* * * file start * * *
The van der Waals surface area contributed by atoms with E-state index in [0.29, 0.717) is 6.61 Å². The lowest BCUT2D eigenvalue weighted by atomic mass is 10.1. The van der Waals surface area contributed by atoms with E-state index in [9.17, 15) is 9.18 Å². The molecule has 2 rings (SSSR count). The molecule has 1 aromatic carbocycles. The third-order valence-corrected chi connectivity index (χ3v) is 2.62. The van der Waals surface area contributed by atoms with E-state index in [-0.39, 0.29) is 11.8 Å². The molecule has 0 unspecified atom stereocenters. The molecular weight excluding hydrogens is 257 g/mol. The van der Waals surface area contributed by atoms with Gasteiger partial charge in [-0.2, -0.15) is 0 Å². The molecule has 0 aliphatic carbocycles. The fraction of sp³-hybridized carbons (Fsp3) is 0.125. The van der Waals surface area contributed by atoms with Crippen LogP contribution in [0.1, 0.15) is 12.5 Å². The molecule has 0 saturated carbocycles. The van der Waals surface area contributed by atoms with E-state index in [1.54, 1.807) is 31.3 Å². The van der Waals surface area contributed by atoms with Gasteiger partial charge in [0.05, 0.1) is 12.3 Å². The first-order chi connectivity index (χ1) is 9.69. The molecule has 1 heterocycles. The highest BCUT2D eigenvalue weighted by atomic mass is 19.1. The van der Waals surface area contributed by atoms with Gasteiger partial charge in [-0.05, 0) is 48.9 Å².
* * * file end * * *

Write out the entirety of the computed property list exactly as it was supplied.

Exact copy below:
The van der Waals surface area contributed by atoms with E-state index in [0.29, 0.717) is 6.61 Å². The lowest BCUT2D eigenvalue weighted by atomic mass is 10.1. The van der Waals surface area contributed by atoms with E-state index in [9.17, 15) is 9.18 Å². The molecule has 2 rings (SSSR count). The molecule has 1 aromatic carbocycles. The third-order valence-corrected chi connectivity index (χ3v) is 2.62. The van der Waals surface area contributed by atoms with E-state index in [-0.39, 0.29) is 11.8 Å². The molecule has 0 unspecified atom stereocenters. The molecular weight excluding hydrogens is 257 g/mol. The van der Waals surface area contributed by atoms with Gasteiger partial charge in [-0.2, -0.15) is 0 Å². The molecule has 0 aliphatic carbocycles. The fraction of sp³-hybridized carbons (Fsp3) is 0.125. The van der Waals surface area contributed by atoms with Crippen LogP contribution in [0.1, 0.15) is 12.5 Å². The molecule has 0 saturated carbocycles. The van der Waals surface area contributed by atoms with E-state index in [1.54, 1.807) is 31.3 Å². The van der Waals surface area contributed by atoms with Gasteiger partial charge in [0.05, 0.1) is 12.3 Å². The first-order chi connectivity index (χ1) is 9.69. The molecule has 1 heterocycles. The highest BCUT2D eigenvalue weighted by atomic mass is 19.1. The van der Waals surface area contributed by atoms with Gasteiger partial charge in [-0.05, 0) is 48.9 Å².